"Whole math" is a form of instruction that has kids develop their own methods of multiplying and dividing, ask questions of one another rather than of teachers, and learn that answers that are close to correct are good enough. It's a phenomenon familiar across the country, but nowhere has it been embraced more enthusiastically than in California. Last December, however, the California State Board of Education struck a blow for common sense, voting unanimously to roll back whole math and to put in place rigorous, back-to-basics standards.
Parents opposed to whole math, many of them mathematicians, scientists and engineers, cheered the board on. But at the last minute, entering the fray in favor of whole math, was the National Science Foundation. On the day of the vote, Luther Williams, head of the NSF's education directorate, sent off a fax declaring that what the board was about to do was "shortsighted and detrimental to the long-term mathematical literacy of children in California." Moreover, he wrote, the "Foundation currently maintains a portfolio exceeding $50 million in awards to six public school systems in California," and that funding would be in jeopardy, he warned, should those school systems change direction.
Mr. Williams's letter "was a clear threat, a last-ditch effort," says state board member Janet Nicholas. And while it didn't change board members' minds, it did cause Ms. Nicholas to see the NSF in a new light. "I used to hold NSF in high regard," she says. "I thought of it as an objective purveyor of facts, a source of analytic review. But it's a bully."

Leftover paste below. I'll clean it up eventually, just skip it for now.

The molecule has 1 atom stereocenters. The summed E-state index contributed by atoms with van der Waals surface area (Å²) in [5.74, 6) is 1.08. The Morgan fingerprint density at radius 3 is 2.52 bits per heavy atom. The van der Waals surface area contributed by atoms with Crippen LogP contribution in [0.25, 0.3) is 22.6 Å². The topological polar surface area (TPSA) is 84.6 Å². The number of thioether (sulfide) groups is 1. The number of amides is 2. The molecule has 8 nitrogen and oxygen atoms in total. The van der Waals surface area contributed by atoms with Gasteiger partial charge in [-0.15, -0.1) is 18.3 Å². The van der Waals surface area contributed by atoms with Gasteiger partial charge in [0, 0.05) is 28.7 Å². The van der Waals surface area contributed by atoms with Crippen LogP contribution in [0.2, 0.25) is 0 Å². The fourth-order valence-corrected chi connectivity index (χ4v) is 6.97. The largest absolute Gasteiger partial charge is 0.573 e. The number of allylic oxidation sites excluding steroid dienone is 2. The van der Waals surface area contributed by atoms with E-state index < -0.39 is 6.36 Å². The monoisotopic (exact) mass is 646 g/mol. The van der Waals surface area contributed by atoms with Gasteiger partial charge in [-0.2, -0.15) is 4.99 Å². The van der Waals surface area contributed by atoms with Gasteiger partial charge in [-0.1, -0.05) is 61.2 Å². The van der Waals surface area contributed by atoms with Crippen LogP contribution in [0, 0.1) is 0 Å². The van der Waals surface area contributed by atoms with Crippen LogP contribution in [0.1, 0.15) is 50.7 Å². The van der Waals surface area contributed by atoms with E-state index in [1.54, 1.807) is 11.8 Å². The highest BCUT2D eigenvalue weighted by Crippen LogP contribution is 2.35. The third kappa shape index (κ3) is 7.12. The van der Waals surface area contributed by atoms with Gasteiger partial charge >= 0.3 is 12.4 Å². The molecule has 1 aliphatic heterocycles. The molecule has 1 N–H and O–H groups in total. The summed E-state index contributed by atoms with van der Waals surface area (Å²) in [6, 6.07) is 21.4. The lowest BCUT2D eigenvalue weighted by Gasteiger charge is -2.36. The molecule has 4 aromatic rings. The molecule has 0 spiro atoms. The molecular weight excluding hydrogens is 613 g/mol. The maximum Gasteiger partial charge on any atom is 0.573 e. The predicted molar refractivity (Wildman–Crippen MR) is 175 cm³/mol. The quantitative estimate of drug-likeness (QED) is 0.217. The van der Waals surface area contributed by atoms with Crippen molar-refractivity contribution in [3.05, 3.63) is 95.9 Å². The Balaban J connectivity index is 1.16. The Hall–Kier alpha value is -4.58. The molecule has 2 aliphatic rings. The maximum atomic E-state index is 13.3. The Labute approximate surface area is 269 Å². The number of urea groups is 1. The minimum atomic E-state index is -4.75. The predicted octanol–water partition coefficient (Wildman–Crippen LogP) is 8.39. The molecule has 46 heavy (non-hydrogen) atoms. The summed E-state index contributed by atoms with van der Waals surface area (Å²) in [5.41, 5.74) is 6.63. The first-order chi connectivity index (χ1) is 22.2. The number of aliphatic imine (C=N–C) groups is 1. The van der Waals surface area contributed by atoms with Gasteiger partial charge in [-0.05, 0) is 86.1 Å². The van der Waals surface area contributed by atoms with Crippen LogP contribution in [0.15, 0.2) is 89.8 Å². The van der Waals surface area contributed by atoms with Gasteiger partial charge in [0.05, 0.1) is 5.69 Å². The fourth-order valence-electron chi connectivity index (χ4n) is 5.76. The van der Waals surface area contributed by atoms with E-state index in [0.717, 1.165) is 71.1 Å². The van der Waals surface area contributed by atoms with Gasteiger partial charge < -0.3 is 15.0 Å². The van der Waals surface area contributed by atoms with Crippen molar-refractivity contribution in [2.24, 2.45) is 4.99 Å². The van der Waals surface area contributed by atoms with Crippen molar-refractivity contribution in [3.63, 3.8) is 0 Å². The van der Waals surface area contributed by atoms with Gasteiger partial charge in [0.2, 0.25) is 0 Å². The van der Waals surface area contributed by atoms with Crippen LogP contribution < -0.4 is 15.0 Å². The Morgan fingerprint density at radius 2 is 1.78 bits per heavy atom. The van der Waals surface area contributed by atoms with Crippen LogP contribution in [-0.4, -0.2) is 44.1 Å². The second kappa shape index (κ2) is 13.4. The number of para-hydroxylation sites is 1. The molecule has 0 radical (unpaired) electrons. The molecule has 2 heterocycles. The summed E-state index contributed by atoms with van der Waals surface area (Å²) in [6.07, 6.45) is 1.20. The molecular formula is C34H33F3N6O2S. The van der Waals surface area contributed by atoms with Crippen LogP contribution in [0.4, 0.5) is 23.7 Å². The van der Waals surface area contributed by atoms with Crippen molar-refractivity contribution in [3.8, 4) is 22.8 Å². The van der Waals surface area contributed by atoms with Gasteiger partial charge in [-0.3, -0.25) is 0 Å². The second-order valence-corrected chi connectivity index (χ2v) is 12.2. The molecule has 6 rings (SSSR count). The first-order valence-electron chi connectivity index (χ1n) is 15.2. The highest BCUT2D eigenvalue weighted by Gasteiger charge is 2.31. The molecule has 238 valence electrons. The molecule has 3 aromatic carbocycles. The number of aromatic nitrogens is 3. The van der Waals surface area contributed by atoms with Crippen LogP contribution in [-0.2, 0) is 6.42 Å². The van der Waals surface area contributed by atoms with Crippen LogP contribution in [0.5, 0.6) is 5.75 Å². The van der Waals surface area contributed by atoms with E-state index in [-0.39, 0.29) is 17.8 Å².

Alan Cromer, a physics professor at Northeastern University in Boston, says that the NSF began to lose its moorings in the early '90s, when the education directorate "latched onto constructivism," a philosophy that views knowledge as something that each of us creates rather than something with its source in the physical world. Constructivism provides the rationale for encouraging elementary school students to invent their own ways of multiplying and, when stymied, to ask other children for help. Peers are unlikely to know enough to provide answers--and thus interfere with the individual's constructive process.
According to Mr. Cromer, NSF review panels for elementary and secondary education are now largely composed of people friendly to constructivism: "Panelists aren't picked who don't go along." In his book, "Connected Knowledge," he describes some of the results, including an NSF-funded middle-school science textbook that includes an exercise in which students squat by their desks while the teacher pops popcorn. The students gradually stand as the intensity of popping increases and then, with their eyes closed, make a graph of the event. "The point of this, believe it or not," Mr. Cromer writes, "is to demonstrate diversity. Each student, you see, will draw a different graph."
Mr. Cromer speculates that the reason constructivism has taken hold is that it confers status. Math and science educators are stuck in education departments, he observes, completely cut off from math and science departments. "What is their expertise?" he asks. "Constructivism gives them something to be expert on. It helps the professional lives of a marginalized group of people."